TRENTON – The Senate Law and Public Safety Committee released a bill today that would allow issuance of liquor licenses in areas that usually would be much too small to have them.
S1904, released 4-1 with Sen. Christopher Bateman voting no, would permit licenses in what is being called a “qualifying development project,’’ a real estate development project located in a municipality having fewer than 1,000 residents and in a redevelopment area established by the New Jersey Meadowlands Commission.
The bill’s opponents say the bill is legislation tailored to suit a narrow interest.
Currently, a municipality is limited to issuing one plenary retail consumption license for each 3,000 of its population and one plenary retail distribution license for each 7,500 of its population. This limitation has resulted in a shortage of licenses in some small municipalities, according to the bill.
Todd Schefler, executive vice president of development with Catellus, told the committee his company is undertaking a mixed-use development in the tiny area of Teterboro and already has spent $20 million on asbestos removal and other work.
He said their development would create 1,360 permanent jobs and 280 construction jobs.
But because Teterboro has a large daytime population but a census population of 65 current law would make purchasing a liquor license for their project “a practical impossibility,” he said.
However, Guy Gregg, representing the N.J. Restaurant Association, said that the Catellus project does not meet a litmus test for drawing enough economic activity. The bill, which would grant a license for every 50,000 square feet of improvements, is essentially “two Olive Gardens,’’ he said by way of illustration.
“It’s hard for us to see this as anything other than special legislation for a specific developer in an area that once was industrial but is now deemed commercial,’’ he said.
And William Pascrell III of Princeton Public Affairs Group testified on behalf of restaurateur Doherty Enterprises, which employs 5,000 people at 97 locations in New Jersey.
He said that not only is the bill “special legislation’’ for one party, it may be unconstitutional.
Opponents said this narrow bill would devalue the liquor licenses traditional license holders had to purchase.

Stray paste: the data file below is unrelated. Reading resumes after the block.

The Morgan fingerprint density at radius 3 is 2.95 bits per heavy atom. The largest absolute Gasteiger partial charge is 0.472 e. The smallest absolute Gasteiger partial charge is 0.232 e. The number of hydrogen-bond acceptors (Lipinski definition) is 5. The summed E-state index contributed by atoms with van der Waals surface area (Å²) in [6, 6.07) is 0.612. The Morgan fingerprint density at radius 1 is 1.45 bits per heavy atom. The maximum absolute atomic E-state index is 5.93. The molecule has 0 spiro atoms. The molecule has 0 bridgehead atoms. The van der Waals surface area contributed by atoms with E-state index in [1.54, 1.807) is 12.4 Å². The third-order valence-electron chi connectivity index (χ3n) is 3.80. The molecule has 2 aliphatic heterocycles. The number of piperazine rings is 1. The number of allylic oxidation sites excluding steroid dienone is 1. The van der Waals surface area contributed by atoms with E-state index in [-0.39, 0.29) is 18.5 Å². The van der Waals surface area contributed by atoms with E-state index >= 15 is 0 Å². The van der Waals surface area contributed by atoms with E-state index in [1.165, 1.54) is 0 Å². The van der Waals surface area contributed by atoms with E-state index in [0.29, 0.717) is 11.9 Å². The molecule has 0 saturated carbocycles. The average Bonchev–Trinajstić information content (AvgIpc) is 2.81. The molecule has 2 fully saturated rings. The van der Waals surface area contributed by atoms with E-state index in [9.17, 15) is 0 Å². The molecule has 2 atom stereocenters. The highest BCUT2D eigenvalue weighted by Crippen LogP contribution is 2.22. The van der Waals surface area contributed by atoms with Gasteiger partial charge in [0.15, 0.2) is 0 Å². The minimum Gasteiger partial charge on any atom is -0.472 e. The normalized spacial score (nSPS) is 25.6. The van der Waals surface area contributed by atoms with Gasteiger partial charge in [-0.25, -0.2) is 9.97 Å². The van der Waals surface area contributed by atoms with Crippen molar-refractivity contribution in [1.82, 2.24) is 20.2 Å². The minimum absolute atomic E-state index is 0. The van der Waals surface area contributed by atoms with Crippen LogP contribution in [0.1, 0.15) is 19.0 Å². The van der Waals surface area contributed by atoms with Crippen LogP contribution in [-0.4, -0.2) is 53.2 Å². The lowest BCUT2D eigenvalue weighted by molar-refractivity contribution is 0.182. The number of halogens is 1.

The committee dealt with other bills.
S436: Released 4-1 with Sen. Christopher Bateman voting no. This bill would expand the state’s DNA database to also include DNA samples from persons convicted of disorderly persons offenses.
The bill also establishes that a person who refuses to submit a blood or biological sample is guilty of a crime of the fourth degree, punishable by imprisonment of up to 18 months, a fine of up to $10,000, or both.
S921: Released 5-0. This bill requires the Treasury to donate surplus police vehicles to emergency services operations, including volunteer fire companies, fire police associations, first aid, ambulance, rescue squads, and search and rescue squads.
The department would notify eligible volunteer organizations when a vehicle is available. The volunteer organization could then request that ownership be transferred to it. If a request is made by more than one organization, a lottery will be held and the vehicle will be given to the winner of the lottery. The bill specifies that these volunteer organizations are to be granted the vehicles free of charge.
S1226: Released 4-1, with Republican Christopher Bateman voting no. This bill establishes regulations for teen nights, social events held for individuals under the legal drinking age at establishments, other than bowling alleys, that are primarily devoted to the sale of alcohol for on-premises consumption.
The bill requires the licensee to arrange for security provided by police officers at a ratio of at least one officer to 150 attendees.
Licensees are also required to prohibit persons: 1) over 18 years of age from attending the events and 2) under 15 years of age from attending the events unless they are accompanied by a parent or guardian. This bill also requires criminal history background checks of all current and prospective employees who will or do work at a teen night, and prohibits individuals required to register as sex offenders under Megan’s Law from serving as an employee at a teen night.
Steve Finkel of the Attorney General’s Office raised logistical problems for the employers, and said that at $44 per individual, the required background checks would be problematic.
Also, he pointed out that Alcohol Beverage Control regulates licensees, but no one regulates teen nights. No one has jurisdiction, and this bill would create a need either for a new state agency, or possibly the AG’s office, to oversee them.
The amended bill specifies the licensee bears the cost of hiring the security.
S1878: Released 5-0. This bill enhances the penalties for falsely incriminating another person in criminal activity from a fourth-degree to either a third-degree or second-degree crime.
A crime of the fourth degree is punishable by up to 18 months imprisonment, a fine of $10,000, or both.
A crime of the third degree is punishable by three to five years imprisonment, a fine of up to $15,000, or both. A crime of the second degree is punishable by five to ten years in prison, a fine of up to $150,000, or both.
Sponsor Sen. Donald Norcross said that during a serial rapist investigation in Camden allegations surfaced of another incident that proved false, an incident that Camden law enforcement representatives said is quite serious for a police department as undermanned and overworked as Camden’s is.
The time wasted investigating a false report with limited resources merits harsher penalties, they said.